responds directly to an EPA request for review of surrounding issues.
Id. at 1. Publicly available reports, especially those relating to
relevant issues and drafted as a result of an agency request, should be
considered by the agency and therefore should be included in the
administrative record. See Carlton v. Babbitt, 26 F. Supp.2d at 107. In
any event, defendants do not object to the inclusion of this report. See
Def. Opp. at 14.
3. Category III Documents (Internal Agency Documents)
Plaintiffs also seek to supplement the record with a number of internal
EPA e-mails exchanged throughout the lead rulemaking process. Most of
these e-mails were sent and received after the close of the comment
period but prior to promulgation of the final rule. Because these e-mails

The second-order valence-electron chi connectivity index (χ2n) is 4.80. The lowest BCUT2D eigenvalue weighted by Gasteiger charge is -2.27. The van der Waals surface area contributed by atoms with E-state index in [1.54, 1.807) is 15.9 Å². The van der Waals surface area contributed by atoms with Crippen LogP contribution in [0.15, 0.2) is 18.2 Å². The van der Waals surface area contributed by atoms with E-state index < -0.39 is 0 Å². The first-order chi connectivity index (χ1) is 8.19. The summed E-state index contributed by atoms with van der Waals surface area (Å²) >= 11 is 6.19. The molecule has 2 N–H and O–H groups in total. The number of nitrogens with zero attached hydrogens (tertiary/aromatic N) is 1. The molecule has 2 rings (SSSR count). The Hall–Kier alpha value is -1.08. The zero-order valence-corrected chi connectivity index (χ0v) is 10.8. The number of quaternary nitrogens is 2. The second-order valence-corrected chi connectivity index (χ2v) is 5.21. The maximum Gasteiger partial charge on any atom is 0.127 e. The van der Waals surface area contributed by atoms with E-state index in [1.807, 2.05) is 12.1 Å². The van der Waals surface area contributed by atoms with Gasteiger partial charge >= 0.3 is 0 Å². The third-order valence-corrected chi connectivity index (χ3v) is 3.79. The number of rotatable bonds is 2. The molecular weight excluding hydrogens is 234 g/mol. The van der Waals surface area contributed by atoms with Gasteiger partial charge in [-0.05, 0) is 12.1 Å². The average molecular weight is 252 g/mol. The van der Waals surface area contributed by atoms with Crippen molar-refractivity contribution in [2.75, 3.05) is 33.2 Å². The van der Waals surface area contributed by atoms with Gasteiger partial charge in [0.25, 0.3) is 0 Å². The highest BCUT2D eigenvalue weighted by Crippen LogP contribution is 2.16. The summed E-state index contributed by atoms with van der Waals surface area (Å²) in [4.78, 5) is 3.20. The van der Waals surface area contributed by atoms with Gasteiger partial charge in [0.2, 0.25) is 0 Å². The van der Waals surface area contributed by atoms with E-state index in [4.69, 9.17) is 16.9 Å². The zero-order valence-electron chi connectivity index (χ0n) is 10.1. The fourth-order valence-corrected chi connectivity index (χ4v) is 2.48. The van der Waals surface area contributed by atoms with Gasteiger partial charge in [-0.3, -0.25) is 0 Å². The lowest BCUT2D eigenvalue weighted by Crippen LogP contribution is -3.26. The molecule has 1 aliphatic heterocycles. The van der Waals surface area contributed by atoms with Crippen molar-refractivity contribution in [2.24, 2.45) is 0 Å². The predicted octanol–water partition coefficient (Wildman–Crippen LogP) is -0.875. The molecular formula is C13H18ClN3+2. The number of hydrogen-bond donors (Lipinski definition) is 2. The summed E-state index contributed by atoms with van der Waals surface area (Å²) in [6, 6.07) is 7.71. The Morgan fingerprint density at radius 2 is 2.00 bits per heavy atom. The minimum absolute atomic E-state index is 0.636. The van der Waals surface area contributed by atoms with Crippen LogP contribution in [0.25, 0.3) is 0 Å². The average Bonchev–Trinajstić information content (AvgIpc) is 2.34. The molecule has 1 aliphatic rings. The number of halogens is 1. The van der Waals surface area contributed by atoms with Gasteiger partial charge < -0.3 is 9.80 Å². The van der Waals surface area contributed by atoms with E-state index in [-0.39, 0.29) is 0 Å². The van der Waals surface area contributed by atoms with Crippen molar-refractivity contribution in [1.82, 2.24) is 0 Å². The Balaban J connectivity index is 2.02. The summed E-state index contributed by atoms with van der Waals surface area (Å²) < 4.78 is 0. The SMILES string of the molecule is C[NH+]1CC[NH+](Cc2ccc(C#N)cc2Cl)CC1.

were considered by EPA and are adverse to the final rule, plaintiffs
that inclusion is justified. See Pl. Mot. at 23-24. Defendants
argue that inclusion of these internal discussions runs counter to the
case law holding that the administrative record should not include or be
supplemented by deliberative materials. See Def. Opp. at 20-21.
Judicial review of agency action should be based on an agency's stated
justifications, not the predecisional process that led up to the final,
articulated decision. See PLMRS Narrowband Corp. v. FCC, 182 F.3d 995,
1001 (D.C. Cir. 1999); Lo Shippers Action Committee v. Interstate
Commerce Commission, 857 F.2d 802, 805-06 (D.C. Cir. 1988); Kansas State
Network, Inc. v. Fed. Communications Comm'n, 720 F.2d 185, 191 (D.C.
Cir. 1983). To require the inclusion in an agency record of documents
reflecting internal agency deliberations could hinder candid and creative
exchanges regarding proposed decisions and alternatives, which might,
because of the chilling effect on open discussion within agencies, lead